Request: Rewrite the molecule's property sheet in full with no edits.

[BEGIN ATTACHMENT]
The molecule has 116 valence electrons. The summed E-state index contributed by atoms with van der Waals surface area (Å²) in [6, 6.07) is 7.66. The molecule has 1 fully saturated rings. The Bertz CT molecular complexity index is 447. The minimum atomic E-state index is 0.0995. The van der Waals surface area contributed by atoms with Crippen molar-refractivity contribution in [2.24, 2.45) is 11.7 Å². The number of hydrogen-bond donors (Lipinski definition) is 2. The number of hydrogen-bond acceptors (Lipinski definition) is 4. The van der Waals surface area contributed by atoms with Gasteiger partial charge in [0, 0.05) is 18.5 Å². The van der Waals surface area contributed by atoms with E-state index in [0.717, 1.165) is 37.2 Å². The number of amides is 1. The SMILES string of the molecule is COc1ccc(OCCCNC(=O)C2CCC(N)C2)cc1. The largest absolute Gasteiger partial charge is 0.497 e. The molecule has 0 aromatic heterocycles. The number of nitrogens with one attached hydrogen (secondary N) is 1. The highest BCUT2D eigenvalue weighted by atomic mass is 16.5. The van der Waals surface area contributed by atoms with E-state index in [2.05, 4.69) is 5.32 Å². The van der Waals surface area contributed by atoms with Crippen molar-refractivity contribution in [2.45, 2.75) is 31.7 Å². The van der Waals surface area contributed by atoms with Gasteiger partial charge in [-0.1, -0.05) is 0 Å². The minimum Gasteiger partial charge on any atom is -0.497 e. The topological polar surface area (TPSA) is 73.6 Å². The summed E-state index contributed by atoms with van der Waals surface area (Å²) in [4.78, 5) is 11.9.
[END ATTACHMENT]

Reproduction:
The molecule has 116 valence electrons. The summed E-state index contributed by atoms with van der Waals surface area (Å²) in [6, 6.07) is 7.66. The molecule has 1 fully saturated rings. The Bertz CT molecular complexity index is 447. The minimum atomic E-state index is 0.0995. The van der Waals surface area contributed by atoms with Crippen molar-refractivity contribution in [2.24, 2.45) is 11.7 Å². The number of hydrogen-bond donors (Lipinski definition) is 2. The number of hydrogen-bond acceptors (Lipinski definition) is 4. The van der Waals surface area contributed by atoms with Gasteiger partial charge in [0, 0.05) is 18.5 Å². The van der Waals surface area contributed by atoms with E-state index in [0.717, 1.165) is 37.2 Å². The number of amides is 1. The SMILES string of the molecule is COc1ccc(OCCCNC(=O)C2CCC(N)C2)cc1. The largest absolute Gasteiger partial charge is 0.497 e. The molecule has 0 aromatic heterocycles. The number of nitrogens with one attached hydrogen (secondary N) is 1. The highest BCUT2D eigenvalue weighted by atomic mass is 16.5. The van der Waals surface area contributed by atoms with E-state index in [2.05, 4.69) is 5.32 Å². The van der Waals surface area contributed by atoms with Crippen molar-refractivity contribution in [2.45, 2.75) is 31.7 Å². The van der Waals surface area contributed by atoms with Gasteiger partial charge in [-0.1, -0.05) is 0 Å². The minimum Gasteiger partial charge on any atom is -0.497 e. The topological polar surface area (TPSA) is 73.6 Å². The summed E-state index contributed by atoms with van der Waals surface area (Å²) in [4.78, 5) is 11.9.